OPINION: The next great bathroom crusade
The debate over transgender bathroom access should have a trigger warning: Men beware. This controversy could expose the injustice of your gender-based lavatory privileges.
In many ways, we males have it tougher than females. We are expected to pay for women on dates, memorize “The Godfather” screenplay and act macho when confronted by mice, even though we want to jump on a table and yell, “gross!”
Being male is so stressful I sometimes wish I were female, even if it meant wearing heels and watching sappy romantic comedies. But when I am at BAM, Barclays Center or a busy restaurant, I see long lines for the women’s room and unequivocally embrace my maleness.
While dashing in and out of a public bathroom I guiltily think about my female counterparts crossing their legs and performing bladder-induced dance moves. I often wonder why feminists haven’t insisted on unisex bathrooms, requiring everyone to share the indignity and discomfort of having to hold it in for an inordinate amount of time.
Are they worried that men will eavesdrop on women’s secretive restroom meetings about relationships (perhaps these meetings explain the long lines)? Do they fear we will miss our mark while urinating, making a mess?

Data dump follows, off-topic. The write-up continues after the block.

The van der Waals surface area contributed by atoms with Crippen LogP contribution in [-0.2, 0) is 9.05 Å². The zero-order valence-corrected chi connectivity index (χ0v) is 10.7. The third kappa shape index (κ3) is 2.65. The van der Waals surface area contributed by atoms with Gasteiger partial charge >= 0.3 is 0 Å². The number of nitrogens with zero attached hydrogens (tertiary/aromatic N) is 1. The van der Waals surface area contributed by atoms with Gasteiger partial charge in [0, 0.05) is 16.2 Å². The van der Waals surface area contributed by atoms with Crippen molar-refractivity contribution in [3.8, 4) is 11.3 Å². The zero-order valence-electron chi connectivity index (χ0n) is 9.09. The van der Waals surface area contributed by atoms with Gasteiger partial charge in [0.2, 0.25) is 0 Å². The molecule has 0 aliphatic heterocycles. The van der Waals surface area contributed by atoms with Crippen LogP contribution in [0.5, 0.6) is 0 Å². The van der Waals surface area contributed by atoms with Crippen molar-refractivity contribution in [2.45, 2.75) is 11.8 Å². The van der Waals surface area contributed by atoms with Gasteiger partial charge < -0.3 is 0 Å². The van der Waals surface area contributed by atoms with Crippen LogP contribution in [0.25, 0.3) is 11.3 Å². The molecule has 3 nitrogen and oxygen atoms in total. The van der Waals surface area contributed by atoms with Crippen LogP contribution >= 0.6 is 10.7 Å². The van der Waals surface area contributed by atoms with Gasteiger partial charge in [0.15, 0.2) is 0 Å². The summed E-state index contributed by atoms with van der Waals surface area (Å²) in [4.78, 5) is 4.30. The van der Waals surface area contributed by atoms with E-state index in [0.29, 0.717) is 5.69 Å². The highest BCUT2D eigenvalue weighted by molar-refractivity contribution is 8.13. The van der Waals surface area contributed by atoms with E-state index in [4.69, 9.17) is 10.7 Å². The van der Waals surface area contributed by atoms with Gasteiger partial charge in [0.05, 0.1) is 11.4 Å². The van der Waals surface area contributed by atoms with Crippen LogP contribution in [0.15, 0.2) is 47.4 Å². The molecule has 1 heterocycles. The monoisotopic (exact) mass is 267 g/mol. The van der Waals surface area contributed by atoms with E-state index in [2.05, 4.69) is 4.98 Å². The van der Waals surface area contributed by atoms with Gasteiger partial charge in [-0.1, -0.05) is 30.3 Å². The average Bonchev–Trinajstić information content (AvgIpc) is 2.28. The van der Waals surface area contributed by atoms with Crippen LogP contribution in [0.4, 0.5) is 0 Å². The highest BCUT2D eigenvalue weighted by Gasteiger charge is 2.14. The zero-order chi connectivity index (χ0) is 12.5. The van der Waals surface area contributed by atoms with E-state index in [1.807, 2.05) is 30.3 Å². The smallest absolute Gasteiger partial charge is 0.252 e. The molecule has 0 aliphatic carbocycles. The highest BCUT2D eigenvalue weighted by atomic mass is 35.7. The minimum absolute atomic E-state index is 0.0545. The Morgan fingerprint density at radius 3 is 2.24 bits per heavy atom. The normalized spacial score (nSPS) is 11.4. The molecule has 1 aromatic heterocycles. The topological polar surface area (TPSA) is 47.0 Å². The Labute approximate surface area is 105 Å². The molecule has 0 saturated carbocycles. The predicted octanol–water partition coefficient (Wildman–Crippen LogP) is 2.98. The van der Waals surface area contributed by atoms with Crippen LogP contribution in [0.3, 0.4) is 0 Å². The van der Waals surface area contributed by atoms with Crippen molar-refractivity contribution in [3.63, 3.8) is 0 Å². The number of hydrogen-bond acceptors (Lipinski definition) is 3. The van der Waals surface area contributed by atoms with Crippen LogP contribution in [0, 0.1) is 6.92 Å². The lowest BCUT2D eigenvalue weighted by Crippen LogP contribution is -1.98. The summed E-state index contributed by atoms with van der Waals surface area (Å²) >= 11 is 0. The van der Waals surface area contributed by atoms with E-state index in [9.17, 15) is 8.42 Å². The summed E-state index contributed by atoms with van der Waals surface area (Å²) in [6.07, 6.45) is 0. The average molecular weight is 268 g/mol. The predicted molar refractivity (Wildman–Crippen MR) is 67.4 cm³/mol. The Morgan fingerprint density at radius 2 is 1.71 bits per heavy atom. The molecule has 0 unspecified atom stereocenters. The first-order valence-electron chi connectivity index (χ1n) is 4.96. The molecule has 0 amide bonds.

Either way, I am glad female activists are busy talking about issue like equal pay and abortion. So long as their attention is diverted from toilets and urinals, my natural male advantage is safe.
But the kerfuffle over public restrooms could create a slippery slope that jeopardizes my birthright. If we keep focusing on bathrooms, some litigious lawyer will surely get around to asking, why are women the only ones waiting on line?
And if transgenders get to choose their bathroom, it is inevitable that some she will temporarily declare herself a he, so as to avoid the women’s room line. Once word spread that this loophole could be exploited by women to cut their wait-times, males would soon be standing on long lines, while their female counterparts clogged up the works trying to make sense of the urinal.
My rant is more than an act of self-interest. According to something I saw on the Internet, bathroom inequality started during the Stone Age, with women lining up behind a hole dug by their cavemen husbands, who relieved themselves willy-nilly while hunting Woolly Mammoth. Upsetting the bathroom status quo would, thus, upend natural law.
I hope the transgender debate is quickly resolved so that restrooms are removed from the political agenda. But if our national lavatory discussion leads to a he said, she said argument over wait times, females should consider the unintended consequences of forcing the issue: a national epidemic of toilet seats being left up.
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